Author And Finisher Of The Faith
“Wherefore seeing we also are compassed about with so great a cloud of witnesses, let us lay aside every weight, and the sin which doth so easily beset us, and let us run with patience the race that is set before us, Looking unto Jesus the author and finisher of our faith, who for the joy that was set before him endured the cross, despising the shame, and is set down at the right hand of the throne of God” (Heb. 12:1-2). The word “author” found in verse 2 comes from the Greek archegos, which has already been defined to denote leading. The verse states that Jesus is “the author and finisher of our faith.” The word “our” has been supplied by the translators. The context, and other versions, indicate that Jesus is the author and finisher of the faith – the system of faith (cf. Acts 6:7; 13:8; Gal. 1:23; 3:23; Jude 3). The word “finisher” is also of vital importance. From the Greek teleites it is defined by Robert Milligan in his commentary on Hebrews: “it means a completer, perfecter, finisher; one who brings any scheme or enterprise to its full and perfect consummation. ” What a blessed privilege is ours in having such a leader and perfecter of the faith as Jesus Christ!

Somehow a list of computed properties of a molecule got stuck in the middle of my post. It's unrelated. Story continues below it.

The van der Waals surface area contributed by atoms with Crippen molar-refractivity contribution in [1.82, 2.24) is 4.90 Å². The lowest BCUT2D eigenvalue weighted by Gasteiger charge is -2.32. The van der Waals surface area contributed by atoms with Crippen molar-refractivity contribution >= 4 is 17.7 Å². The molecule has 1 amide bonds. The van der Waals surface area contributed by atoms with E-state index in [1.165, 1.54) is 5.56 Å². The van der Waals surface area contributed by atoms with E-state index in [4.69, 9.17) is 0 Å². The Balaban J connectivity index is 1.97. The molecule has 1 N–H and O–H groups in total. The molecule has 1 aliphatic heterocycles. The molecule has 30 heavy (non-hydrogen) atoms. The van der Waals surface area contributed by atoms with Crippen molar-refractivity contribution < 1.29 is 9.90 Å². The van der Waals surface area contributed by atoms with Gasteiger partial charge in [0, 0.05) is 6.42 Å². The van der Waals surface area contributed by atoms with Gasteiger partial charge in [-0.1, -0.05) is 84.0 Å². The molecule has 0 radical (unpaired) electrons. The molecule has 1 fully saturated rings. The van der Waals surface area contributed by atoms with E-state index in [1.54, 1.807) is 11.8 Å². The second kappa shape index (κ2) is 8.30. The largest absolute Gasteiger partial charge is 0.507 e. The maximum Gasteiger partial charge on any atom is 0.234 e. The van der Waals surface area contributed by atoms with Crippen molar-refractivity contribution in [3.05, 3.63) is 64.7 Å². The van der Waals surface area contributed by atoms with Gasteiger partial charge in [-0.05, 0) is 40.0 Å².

King Of Kings, Lord Of Lords
The temporal kingdoms of the world will no doubt continue to be led by great leaders, as in centuries gone by, but none can compare to the greatest Leader of all times, Jesus the Christ. He is “King of kings, and Lord of lords” (Rev. 19:16; 17:14). How privileged Christians are to be followers of the Prince of life, the Captain of our salvation, and the Author and Finisher of the faith. Paul told Timothy how to conduct himself “unto the appearing of our Lord Jesus Christ.- which in his times he shall shew, who is the blessed and only Potentate, the King of kings, and Lord of lords . . . . to whom be honor and power everlasting. Amen” (cf. 1 Tim. 6:12-16).
Guardian of Truth XXVII: 20, pp. 632-633
October 20, 1983